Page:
Twenty-one transportable MT systems complement the seven permanent MT stations. The transportable MT instruments are being used for deployments of approximately one-month duration on a nominal 70-km grid spacing for imaging of crustal and lithospheric conductivity structure in areas of special interest as proposed by the MT community and approved by NSF.The MT stations and instruments are operated and maintained by Oregon State University under a subaward from IRIS. For more information about the Magnetotelluric Array, visit the USArray webpage.
The long-base laser strainmeter (LSM) is an example of an extensometer, which measures the change in length along a line. Borehole strainmeters measure strain change by very accurately sensing change in the shape of an instrument cemented into rock. Because the dimensions of the instrument are only a few inches, very precise measurements are required. A typical signal is 10 nanostrain = 0.000 000 001mm across the instrument.
Campaign / Flexible
Campaign/Flexible instruments allow for focused observation and study of key geophysical locals and are available to the scientific community through proposals approved by the NSF. These instruments can be used to augment the permanent instruments, extend investigations into Canada and Mexico, and respond to volcanic and/or tectonic crises. More info on Campaign/Flexible here.
Synthetic Aperture Radar (SAR) imagery was acquired as part of the GeoEarthScope project. Guided by the GeoEarthScope InSAR Working Group, more than 17 terabytes of data suitable for interferometric analyses were purchased from the European Space Agency (ESA) and ordered from NASA via the Alaska Satellite Facility (ASF). Included were data from ESA's ENVISAT, ERS-1 and ERS-2 missions as well as the Canadian Space Agency's RADARSAT-1 mission. In addition to ordering data from existing ESA and NASA archives, UNAVCO tasked the ESA ENVISAT satellite to acquire new SAR data for EarthScope regions of interest for every orbit from October 2007 through September 2008. The UNAVCO Facility Data Group developed and implemented the essential infrastructure and software needed to archive the GeoES data and to support community access to this rich dataset. EarthScope InSAR data products are available from the UNAVCO SAR Archive.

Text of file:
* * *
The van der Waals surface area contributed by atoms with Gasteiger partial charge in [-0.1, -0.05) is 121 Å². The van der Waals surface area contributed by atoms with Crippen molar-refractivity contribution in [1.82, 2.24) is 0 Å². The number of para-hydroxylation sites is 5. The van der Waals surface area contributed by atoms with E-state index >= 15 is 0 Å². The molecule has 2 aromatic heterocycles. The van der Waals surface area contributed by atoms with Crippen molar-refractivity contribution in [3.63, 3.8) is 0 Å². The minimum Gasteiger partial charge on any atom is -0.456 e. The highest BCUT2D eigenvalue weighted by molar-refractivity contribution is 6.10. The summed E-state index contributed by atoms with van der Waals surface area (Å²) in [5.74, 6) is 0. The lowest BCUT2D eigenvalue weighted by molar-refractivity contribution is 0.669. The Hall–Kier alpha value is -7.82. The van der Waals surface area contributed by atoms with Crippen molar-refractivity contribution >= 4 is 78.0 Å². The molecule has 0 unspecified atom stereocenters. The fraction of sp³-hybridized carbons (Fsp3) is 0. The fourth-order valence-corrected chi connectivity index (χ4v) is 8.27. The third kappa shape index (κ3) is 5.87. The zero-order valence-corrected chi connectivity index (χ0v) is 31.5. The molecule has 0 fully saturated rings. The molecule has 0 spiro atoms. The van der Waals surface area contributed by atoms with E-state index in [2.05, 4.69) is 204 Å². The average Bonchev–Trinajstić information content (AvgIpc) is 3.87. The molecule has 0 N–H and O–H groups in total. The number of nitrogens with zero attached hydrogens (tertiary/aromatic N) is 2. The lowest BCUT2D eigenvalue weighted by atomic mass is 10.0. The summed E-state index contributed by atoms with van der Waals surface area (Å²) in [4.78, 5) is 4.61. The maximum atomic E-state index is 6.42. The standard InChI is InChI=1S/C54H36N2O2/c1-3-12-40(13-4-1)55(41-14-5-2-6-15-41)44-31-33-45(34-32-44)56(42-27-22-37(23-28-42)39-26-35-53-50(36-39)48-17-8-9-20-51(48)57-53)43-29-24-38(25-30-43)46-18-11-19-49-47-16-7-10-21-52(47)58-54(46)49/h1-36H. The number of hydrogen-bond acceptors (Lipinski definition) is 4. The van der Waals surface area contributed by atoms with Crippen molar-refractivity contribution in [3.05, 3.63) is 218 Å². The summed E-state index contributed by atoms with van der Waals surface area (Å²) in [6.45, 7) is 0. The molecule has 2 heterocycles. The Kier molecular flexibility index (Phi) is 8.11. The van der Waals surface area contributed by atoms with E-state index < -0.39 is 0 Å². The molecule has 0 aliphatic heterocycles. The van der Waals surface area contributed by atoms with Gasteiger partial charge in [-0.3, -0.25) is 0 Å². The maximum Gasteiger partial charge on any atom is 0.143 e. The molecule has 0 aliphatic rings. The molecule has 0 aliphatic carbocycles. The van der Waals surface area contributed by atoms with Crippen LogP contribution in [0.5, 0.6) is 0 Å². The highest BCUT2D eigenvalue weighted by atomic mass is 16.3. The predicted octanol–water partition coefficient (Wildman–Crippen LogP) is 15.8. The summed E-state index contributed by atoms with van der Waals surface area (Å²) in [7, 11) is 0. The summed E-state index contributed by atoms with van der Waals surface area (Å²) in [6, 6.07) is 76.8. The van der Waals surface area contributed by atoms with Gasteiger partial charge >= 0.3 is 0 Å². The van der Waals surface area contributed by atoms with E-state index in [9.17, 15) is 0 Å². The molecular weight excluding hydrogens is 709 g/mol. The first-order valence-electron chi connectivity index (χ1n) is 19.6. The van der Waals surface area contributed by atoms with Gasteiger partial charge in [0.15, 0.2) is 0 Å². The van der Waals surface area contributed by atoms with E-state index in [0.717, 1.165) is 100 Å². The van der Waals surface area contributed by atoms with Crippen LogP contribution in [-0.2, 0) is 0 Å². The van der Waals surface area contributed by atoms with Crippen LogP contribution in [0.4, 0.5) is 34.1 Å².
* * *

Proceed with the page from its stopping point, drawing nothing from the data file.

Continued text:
5,788 km2 of high-resolution airborne LiDAR imagery was acquired as part of GeoEarthScope, a component of the EarthScope Facility construction project funded by the National Science Foundation. Targets were identified by the GeoEarthScope LiDAR Working Group and consisted in most cases of 1~2 km wide corridors centered along active faults. LiDAR acquisitions were planned and conducted based on EarthScope community recommendations so as to provide the community with a rich, high-quality data set capable of supporting a wide range of interests and applications. EarthScope LiDAR data products in various formats are available from the Open Topography Portal. Currently available GeoEarthScope datasets include acquisitions from Northern California , Southern California , and the Intermountain Seismic Belt .